Should I Turn Off My Airbag While Pregnant?

A deploying airbag could potentially cause a pregnant woman and/or her fetus harm if it deploys unexpectedly or with significant force into the abdomen. However, as with seat belts, you are far less likely to suffer severe injuries without an airbag.

How Can I Protect My Unborn Baby While Driving?

Once you get into your second and third trimester, you may want to avoid traveling in a car. However, if you are continuing to work or cannot avoid it for other reasons, there are steps you can take to drive or ride in a vehicle more safely.

Ride With Experienced Drivers

Make it a habit to ride in vehicles with experienced drivers who are not reckless and who also routinely adhere to traffic laws. For instance, if you have a friend who always tries to beat a yellow traffic light, you may want to refrain from riding with that person.

Follow Traffic Laws and Drive Defensively

If you drive yourself, be sure to follow traffic laws and drive defensively when you are the driver. Some examples include, not rushing through a yellow or red traffic light and allowing adequate space between your vehicles and others on the road.

Buckle Up

Follow safety tips to wear your seat belt properly, which means:

  • Do not travel in older vehicles that have no seat belts or only a lap belt.
  • Make sure you place the shoulder belt in the middle of your chest and to the side of your belly. Properly positioned, the belt should fall across the center of your chest and shoulder, but away from your neck.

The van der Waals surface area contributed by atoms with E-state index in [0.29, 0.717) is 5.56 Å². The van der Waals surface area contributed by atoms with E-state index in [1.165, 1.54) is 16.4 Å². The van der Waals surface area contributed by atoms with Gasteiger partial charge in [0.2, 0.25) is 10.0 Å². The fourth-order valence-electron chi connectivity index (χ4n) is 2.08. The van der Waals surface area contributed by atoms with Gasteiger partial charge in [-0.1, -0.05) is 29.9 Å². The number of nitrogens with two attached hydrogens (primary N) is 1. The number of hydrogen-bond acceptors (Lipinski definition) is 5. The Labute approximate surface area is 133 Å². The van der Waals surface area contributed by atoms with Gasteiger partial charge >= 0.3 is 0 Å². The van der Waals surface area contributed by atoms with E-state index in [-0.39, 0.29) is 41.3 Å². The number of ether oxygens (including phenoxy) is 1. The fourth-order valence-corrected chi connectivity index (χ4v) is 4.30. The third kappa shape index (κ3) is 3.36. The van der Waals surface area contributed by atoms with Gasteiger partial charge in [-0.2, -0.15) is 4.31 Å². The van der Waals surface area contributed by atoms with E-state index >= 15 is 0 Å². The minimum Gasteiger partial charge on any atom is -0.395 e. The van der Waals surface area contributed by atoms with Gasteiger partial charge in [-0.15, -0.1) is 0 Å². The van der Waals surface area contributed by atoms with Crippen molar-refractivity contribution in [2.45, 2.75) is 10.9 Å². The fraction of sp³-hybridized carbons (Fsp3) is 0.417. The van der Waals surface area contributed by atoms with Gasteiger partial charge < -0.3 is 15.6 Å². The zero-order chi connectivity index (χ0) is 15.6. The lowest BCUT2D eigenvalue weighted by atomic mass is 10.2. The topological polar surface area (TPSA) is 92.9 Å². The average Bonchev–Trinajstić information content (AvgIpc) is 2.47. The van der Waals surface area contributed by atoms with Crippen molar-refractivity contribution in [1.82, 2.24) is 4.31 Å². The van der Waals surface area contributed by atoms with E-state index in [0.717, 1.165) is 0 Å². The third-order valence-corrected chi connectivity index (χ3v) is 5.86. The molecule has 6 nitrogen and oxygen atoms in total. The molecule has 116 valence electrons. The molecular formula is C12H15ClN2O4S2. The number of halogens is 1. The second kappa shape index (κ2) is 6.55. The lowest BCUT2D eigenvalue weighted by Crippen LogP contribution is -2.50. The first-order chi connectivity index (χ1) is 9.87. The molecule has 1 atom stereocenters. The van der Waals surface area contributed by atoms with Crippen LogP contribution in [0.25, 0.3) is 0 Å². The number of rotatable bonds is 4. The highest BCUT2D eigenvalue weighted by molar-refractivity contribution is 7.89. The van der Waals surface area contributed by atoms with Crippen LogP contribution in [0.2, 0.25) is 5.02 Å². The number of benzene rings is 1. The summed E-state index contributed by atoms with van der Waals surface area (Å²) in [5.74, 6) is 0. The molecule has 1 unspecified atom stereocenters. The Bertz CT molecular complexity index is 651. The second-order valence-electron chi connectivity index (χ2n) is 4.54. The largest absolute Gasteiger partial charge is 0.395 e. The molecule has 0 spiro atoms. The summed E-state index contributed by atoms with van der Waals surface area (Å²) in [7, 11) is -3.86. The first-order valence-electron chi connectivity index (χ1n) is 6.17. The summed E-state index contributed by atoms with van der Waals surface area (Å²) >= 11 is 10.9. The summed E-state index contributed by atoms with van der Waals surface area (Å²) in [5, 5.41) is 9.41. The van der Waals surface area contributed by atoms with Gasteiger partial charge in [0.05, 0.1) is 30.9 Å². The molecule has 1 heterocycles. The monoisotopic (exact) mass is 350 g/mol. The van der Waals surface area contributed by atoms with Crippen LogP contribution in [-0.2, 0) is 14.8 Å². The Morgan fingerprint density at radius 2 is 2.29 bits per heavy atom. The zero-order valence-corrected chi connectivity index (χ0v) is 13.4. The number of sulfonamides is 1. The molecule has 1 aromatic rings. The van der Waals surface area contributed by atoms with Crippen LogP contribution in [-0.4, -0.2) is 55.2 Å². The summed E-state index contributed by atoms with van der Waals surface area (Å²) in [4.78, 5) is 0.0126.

• Do not put the seat belt under your arm, or behind your arm or neck.
  • Make sure the lap belt is secured under your belly, sitting low on your hips.
  • Do not ever place the lap belt or let it rest across or above your stomach.
  • To adjust the belt, it should fit snugly, but comfortably. Warm up your car before getting into it in winter, as wearing a heavy coat while driving could cause your belt to not fit you properly.

Call a Trusted Lawyer if You Are in a Crash While Pregnant

At Schmidt Kramer, we have been helping injured victims for decades. We have extensive experience, as well as the staff and resources to get the results you need.

We want you to be able to focus on your recovery, knowing that your legal rights and best interests are in safe hands. Our firm has the same goal as you do after a crash: to recover the maximum possible compensation for your medical costs, lost wages and other losses.

Your initial consultation is completely free, and there are no upfront costs or fees to pay if we represent you. Contact our law offices 24/7 to learn if you may have legal options.

Proven Results. Call: (717) 727-1403 today.